Langston Hughes' "Cross" would likely have been a better poem, had he not chosen to engage the first person. Some issues simply cry out for authenticity that speculation of this kind cannot provide. Hughes message would have been similar, but he would have avoided the twofold issue that he would be mistaken for a mixed race individual and that the plight of the speaker remains under a cloud of doubt.

That fact does not detract from what other poets have achieved in their character creation. For example, Emily Dickinson assumes the persona of adult male to express the experience of "There's been a Death in the Opposite House," and her portrayal remains genuine.

Langston Hughes

Source

Exploration and Creativity

Poets, as well as novelists and playwrights, often explore feelings and thoughts and situations that they have not personally experienced. They often explore and dramatize beliefs that they do not necessarily hold. For this reason, it is always safer to assume that the poet is creating a character rather than merely testifying, that s/he is exploring ideas rather than merely elaborating his/her own beliefs, thoughts, or feelings.

Even though the poet may, in fact, be testifying and issuing his/her own beliefs, thoughts, or feelings, it is still more accurate and safer to assume that the poem is being spoken by a character, rather than by the poet.

Identifying the Speaker in a Poem

© 2016 Linda Sue Grimes

Comments

Submit a Comment
  • Maya Shedd Temple profile imageAUTHOR

    Linda Sue Grimes 

    3 years ago from U.S.A.

    Thank you, John. Good to hear corroboration from a practicing poet. In her poem, "There's been a Death, in the opposite House," Emily Dickinson's speaker says,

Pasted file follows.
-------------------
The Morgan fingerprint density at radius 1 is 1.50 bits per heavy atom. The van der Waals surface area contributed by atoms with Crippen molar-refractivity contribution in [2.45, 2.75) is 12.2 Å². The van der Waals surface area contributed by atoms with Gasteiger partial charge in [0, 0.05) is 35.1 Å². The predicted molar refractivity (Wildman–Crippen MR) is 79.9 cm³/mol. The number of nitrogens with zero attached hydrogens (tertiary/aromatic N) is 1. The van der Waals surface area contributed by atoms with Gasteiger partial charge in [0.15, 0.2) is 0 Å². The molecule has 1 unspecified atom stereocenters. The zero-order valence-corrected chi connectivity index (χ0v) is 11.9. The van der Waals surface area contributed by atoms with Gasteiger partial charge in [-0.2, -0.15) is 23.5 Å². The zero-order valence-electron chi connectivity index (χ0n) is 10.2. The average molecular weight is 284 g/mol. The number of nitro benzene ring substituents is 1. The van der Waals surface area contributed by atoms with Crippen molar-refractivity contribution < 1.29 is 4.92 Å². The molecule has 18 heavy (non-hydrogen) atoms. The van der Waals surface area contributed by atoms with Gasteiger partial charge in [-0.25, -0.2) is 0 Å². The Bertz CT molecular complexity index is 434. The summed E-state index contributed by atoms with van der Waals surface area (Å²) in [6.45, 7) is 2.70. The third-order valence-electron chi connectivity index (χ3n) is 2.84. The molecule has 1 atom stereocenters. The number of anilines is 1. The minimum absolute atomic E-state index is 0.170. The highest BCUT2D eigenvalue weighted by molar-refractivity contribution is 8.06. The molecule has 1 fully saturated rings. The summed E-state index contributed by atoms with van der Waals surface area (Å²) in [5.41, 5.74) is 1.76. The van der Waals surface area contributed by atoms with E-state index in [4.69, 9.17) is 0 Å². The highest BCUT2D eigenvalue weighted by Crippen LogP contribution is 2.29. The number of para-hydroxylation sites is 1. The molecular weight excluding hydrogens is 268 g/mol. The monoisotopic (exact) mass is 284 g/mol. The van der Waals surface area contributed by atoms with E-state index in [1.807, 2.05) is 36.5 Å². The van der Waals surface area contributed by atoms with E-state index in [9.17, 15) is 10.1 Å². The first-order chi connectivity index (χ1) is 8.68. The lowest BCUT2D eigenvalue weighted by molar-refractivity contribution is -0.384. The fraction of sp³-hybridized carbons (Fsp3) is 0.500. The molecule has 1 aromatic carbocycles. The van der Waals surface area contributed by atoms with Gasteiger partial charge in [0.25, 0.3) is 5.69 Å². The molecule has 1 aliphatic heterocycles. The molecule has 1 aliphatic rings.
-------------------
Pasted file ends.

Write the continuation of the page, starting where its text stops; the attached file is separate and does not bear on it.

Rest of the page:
Somebody flings a Mattress out —

    The Children hurry by —

    They wonder if it died — on that —

    I used to — when a Boy —

    The speaker is thus an adult man looking back to when he was a boy. By allowing the notion that the speaker is always the poet, one would have assume that Emily Dickinson was transgendered--not so likely back in the 19th century.

  • Jodah profile image

    John Hansen 

    3 years ago from Queensland Australia

    This is an interesting point of view Linda. I often write poetry about things I have not experienced myself, but they almost always echo my personal view on the subject. Occasionally they will be spoken through a character as in a story but often I am happy to be seen as the poet and speaker.

    I do admit though that I have had readers mistakenly think that some events in my poems are things I have gone through myself. Thank you for sharing this perspective.

working

This website uses cookies

As a user in the EEA, your approval is needed on a few things. To provide a better website experience, hubpages.com uses cookies (and other similar technologies) and may collect, process, and share personal data. Please choose which areas of our service you consent to our doing so.

For more information on managing or withdrawing consents and how we handle data, visit our Privacy Policy at: https://hubpages.com/privacy-policy#gdpr

Show Details
Necessary
HubPages Device IDThis is used to identify particular browsers or devices when the access the service, and is used for security reasons.
LoginThis is necessary to sign in to the HubPages Service.
Google RecaptchaThis is used to prevent bots and spam. (Privacy Policy)
AkismetThis is used to detect comment spam. (Privacy Policy)
HubPages Google AnalyticsThis is used to provide data on traffic to our website, all personally identifyable data is anonymized. (Privacy Policy)